WHO funding does not match global disease burdens
The money distributed by WHO, either through its regular budget or extra budgetary funds, does not match the relative burdens of different diseases globally.

Study of learning disabled mice shows balance in the brain is key
A new study in the Oct. 31 issue of Cell, a Cell Press journal, has revealed the molecular and cellular underpinnings of one of the most common, single gene causes for learning disability in humans.

Searching for primordial antimatter
Scientists are on the hunt for evidence of antimatter -- matter's arch nemesis -- left over from the very early Universe.

Virginia Tech engineers identify conditions that initiate erosion
A team of Virginia Tech College of Engineering faculty members and graduate students have demonstrated that sustained spikes in turbulence are responsible for dislodging particles, whether on land or in the water.

Susan G. Komen Breast Cancer Foundation awards grant for imaging-agent research
Clemson University researchers developing imaging agents to allow a new method of detecting breast cancers have received $180,000 from the Susan G.

Transplantation: 'molecular miscegenation' blurs the boundary between self and non-self
A new discovery by London biologists may yield new ways of handling transplant rejection.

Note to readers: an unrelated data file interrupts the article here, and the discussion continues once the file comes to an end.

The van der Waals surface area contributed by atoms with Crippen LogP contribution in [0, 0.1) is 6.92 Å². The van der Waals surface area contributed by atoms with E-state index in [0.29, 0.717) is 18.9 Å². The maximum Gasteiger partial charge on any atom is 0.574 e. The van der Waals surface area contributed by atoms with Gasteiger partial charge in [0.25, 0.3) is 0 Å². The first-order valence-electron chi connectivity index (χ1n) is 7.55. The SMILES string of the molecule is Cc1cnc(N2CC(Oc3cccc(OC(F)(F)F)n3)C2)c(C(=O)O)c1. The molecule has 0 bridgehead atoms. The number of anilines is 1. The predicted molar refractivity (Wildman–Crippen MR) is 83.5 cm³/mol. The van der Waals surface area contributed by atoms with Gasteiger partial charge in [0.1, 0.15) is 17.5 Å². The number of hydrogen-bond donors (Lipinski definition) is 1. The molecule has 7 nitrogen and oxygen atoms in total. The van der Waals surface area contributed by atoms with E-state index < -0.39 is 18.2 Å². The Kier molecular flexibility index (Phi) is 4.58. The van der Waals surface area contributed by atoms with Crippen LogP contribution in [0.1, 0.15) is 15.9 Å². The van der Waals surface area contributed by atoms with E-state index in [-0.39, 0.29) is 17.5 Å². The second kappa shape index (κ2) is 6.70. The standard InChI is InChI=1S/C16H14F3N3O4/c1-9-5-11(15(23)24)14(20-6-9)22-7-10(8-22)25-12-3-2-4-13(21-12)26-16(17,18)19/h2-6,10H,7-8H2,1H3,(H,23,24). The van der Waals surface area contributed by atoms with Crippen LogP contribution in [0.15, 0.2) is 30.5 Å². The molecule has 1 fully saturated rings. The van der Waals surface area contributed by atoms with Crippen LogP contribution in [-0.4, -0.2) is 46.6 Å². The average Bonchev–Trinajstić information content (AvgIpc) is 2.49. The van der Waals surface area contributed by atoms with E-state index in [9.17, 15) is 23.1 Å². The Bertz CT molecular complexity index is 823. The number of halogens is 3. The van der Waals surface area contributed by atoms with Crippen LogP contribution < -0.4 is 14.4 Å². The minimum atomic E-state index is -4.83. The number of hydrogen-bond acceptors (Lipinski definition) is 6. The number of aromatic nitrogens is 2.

Cancer requires support from immune system to develop, UT Southwestern researchers report
Tumors that grow around nerves in a rare genetic disease need cooperation from cells from the immune system in order to grow, reports a team of scientists, including researchers from UT Southwestern Medical Center.

Eastern Pacific tuna hang in the balance
The Inter-American Tropical Tuna Commission, the international body charged with the conservation and management of tuna and associated species in the eastern tropical Pacific Ocean, will meet in San Diego from Nov.

First evidence that prenatal exposure to famine may lead to persistent epigenetic changes
A study initiated by researchers at Columbia University Mailman School of Public Health suggests that prenatal exposure to famine can lead to epigenetic changes that may affect a person's health into midlife.

Study shows difficult to read instructions decrease motivation
A new study from the University of Michigan shows that if directions for a task are presented in a difficult-to-read style, the task will be viewed as being difficult, taking a long time to complete and lead to decreased motivation for completing the task.

MU expert releases new book that examines human rights violations in the US